Northern Ireland

Northern Ireland house prices 'return to growth'

Image caption The latest data does not reflect the Brexit vote nor a reduction in interest rates by the Bank of England

House prices in Northern Ireland are rising again, according to statistics released by the Department of Finance.

But the number of sales have fallen to their lowest in three years.

The number of transactions between April and June was 4,075 - down 28% on the previous quarter.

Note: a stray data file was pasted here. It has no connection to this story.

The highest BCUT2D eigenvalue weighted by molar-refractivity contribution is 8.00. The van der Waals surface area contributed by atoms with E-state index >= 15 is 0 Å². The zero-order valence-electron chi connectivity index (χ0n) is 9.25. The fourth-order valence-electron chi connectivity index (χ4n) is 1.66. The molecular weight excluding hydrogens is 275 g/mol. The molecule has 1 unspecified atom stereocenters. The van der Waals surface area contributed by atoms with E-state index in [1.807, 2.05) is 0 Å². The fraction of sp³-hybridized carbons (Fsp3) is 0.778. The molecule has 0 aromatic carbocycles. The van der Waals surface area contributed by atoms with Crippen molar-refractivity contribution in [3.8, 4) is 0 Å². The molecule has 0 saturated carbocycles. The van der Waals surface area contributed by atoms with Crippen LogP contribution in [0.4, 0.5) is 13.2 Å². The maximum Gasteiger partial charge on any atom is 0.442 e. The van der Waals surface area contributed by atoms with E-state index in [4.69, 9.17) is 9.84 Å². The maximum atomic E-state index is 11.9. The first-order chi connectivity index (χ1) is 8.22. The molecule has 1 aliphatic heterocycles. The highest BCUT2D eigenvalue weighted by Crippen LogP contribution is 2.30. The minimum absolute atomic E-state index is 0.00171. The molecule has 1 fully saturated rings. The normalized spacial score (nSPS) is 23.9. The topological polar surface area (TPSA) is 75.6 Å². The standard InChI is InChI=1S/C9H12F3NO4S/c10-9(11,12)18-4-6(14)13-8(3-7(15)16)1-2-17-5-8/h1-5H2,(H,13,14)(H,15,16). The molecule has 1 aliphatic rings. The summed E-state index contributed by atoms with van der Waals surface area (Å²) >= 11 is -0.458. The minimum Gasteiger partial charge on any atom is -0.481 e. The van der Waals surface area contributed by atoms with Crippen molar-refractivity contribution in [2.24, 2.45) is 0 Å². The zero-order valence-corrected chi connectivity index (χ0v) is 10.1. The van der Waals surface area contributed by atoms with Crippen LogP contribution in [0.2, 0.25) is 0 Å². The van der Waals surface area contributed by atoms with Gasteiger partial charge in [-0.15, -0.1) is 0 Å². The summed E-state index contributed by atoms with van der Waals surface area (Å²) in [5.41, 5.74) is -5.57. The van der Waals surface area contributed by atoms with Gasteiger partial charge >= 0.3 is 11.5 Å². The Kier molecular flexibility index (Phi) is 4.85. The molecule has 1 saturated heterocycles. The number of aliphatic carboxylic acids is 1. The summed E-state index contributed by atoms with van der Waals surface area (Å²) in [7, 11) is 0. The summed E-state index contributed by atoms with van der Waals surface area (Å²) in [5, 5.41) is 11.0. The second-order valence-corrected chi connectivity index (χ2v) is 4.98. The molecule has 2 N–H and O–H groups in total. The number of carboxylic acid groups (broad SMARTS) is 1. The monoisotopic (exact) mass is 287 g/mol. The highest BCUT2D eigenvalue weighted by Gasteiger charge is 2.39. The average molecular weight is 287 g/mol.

The latest data does not reflect the Brexit vote on 23 June, nor the recent decision by the Bank of England to reduce interest rates.

Last week, an Ulster University report on the local housing market said "contradictory" economic outlooks issued during the EU referendum campaigns "will have exacerbated market uncertainty".

Prices rose by 3.8%, or about £5,000, between the first and second quarters of 2016.

The data puts the price of a standard house price in Northern Ireland at just over £123,000.

The strongest price increases were in Belfast.

But prices fell in three council areas - Causeway Coast and Glens; Fermanagh and Omagh; and Mid-Ulster.

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